SLOfit: Slovenia’s game changer to improve children’s health and wellbeing

Imagine a health system that goes beyond counting your steps and empowers you to stay healthy throughout your entire life. Slovenia's ground-breaking SLOfit programme is doing just that, and it's leading the way in lifelong fitness monitoring. This revolutionary approach not only tracks the nation's activity but also provides valuable scientific data that influences health policies across the country. We discuss SLOfit's impact with Gregor Starc, the programme's manager and a leading expert in fitness development. 

The World Health Organization (WHO) reports a concerning global decline in physical activity, with a staggering 1 in 4 adults worldwide and over 80% of adolescents failing to meet the recommended activity levels. This trend poses significant challenges to public health, impacting not only physical wellbeing but also mental health.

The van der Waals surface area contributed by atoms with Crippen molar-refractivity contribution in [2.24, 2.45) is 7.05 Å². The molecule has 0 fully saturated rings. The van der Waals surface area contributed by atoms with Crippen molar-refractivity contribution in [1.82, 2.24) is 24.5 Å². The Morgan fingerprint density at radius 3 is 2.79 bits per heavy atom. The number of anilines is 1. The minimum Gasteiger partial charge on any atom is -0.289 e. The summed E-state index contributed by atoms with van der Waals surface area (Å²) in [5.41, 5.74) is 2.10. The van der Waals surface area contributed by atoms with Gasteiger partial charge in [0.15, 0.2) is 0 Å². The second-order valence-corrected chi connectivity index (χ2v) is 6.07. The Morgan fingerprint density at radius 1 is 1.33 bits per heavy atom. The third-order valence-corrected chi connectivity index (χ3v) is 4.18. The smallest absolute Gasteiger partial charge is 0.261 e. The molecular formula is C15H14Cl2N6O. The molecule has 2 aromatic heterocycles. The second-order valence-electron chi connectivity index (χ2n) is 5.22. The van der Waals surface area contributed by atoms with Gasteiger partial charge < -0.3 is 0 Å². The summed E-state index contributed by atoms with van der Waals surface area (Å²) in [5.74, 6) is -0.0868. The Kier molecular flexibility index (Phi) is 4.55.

Even countries such as Slovenia—a country famed for having a 'sporting heart' and home to some of the world's top athletes—aren't immune to the decline in physical activity levels. The COVID-19 pandemic exacerbated this issue, as isolation measures limited opportunities for physical activity, especially for those with little or no access to green spaces and facilities. Reduced incomes and rising food insecurity due to the pandemic's economic fallout further contributed to a rise in childhood obesity, especially among already disadvantaged households.

But addressing declining rates of physical activity goes beyond individual responsibility. Governments, policymakers and communities must collaborate within key settings such as schools to create environments that foster and promote physical activity, particularly among the younger generation.